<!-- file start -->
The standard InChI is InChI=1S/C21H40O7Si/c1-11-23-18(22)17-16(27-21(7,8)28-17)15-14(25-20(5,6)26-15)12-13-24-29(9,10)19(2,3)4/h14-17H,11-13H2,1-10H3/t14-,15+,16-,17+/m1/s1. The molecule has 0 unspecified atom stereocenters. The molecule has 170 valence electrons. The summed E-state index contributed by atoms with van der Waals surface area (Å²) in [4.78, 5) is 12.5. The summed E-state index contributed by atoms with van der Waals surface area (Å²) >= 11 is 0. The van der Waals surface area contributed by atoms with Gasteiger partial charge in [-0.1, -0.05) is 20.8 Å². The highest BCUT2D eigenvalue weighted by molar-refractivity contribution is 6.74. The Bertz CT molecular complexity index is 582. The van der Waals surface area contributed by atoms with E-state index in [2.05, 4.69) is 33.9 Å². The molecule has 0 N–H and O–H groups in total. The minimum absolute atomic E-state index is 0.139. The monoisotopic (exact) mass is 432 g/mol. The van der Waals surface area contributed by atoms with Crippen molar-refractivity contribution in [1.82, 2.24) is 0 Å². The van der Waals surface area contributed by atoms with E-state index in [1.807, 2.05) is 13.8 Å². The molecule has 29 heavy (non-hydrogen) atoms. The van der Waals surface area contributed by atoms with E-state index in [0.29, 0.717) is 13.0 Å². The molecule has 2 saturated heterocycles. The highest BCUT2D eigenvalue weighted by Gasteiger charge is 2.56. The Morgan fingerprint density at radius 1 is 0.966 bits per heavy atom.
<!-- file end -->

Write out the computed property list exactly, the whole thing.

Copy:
The standard InChI is InChI=1S/C21H40O7Si/c1-11-23-18(22)17-16(27-21(7,8)28-17)15-14(25-20(5,6)26-15)12-13-24-29(9,10)19(2,3)4/h14-17H,11-13H2,1-10H3/t14-,15+,16-,17+/m1/s1. The molecule has 0 unspecified atom stereocenters. The molecule has 170 valence electrons. The summed E-state index contributed by atoms with van der Waals surface area (Å²) in [4.78, 5) is 12.5. The summed E-state index contributed by atoms with van der Waals surface area (Å²) >= 11 is 0. The van der Waals surface area contributed by atoms with Gasteiger partial charge in [-0.1, -0.05) is 20.8 Å². The highest BCUT2D eigenvalue weighted by molar-refractivity contribution is 6.74. The Bertz CT molecular complexity index is 582. The van der Waals surface area contributed by atoms with E-state index in [2.05, 4.69) is 33.9 Å². The molecule has 0 N–H and O–H groups in total. The minimum absolute atomic E-state index is 0.139. The monoisotopic (exact) mass is 432 g/mol. The van der Waals surface area contributed by atoms with Crippen molar-refractivity contribution in [1.82, 2.24) is 0 Å². The van der Waals surface area contributed by atoms with E-state index in [1.807, 2.05) is 13.8 Å². The molecule has 29 heavy (non-hydrogen) atoms. The van der Waals surface area contributed by atoms with E-state index in [0.29, 0.717) is 13.0 Å². The molecule has 2 saturated heterocycles. The highest BCUT2D eigenvalue weighted by Gasteiger charge is 2.56. The Morgan fingerprint density at radius 1 is 0.966 bits per heavy atom.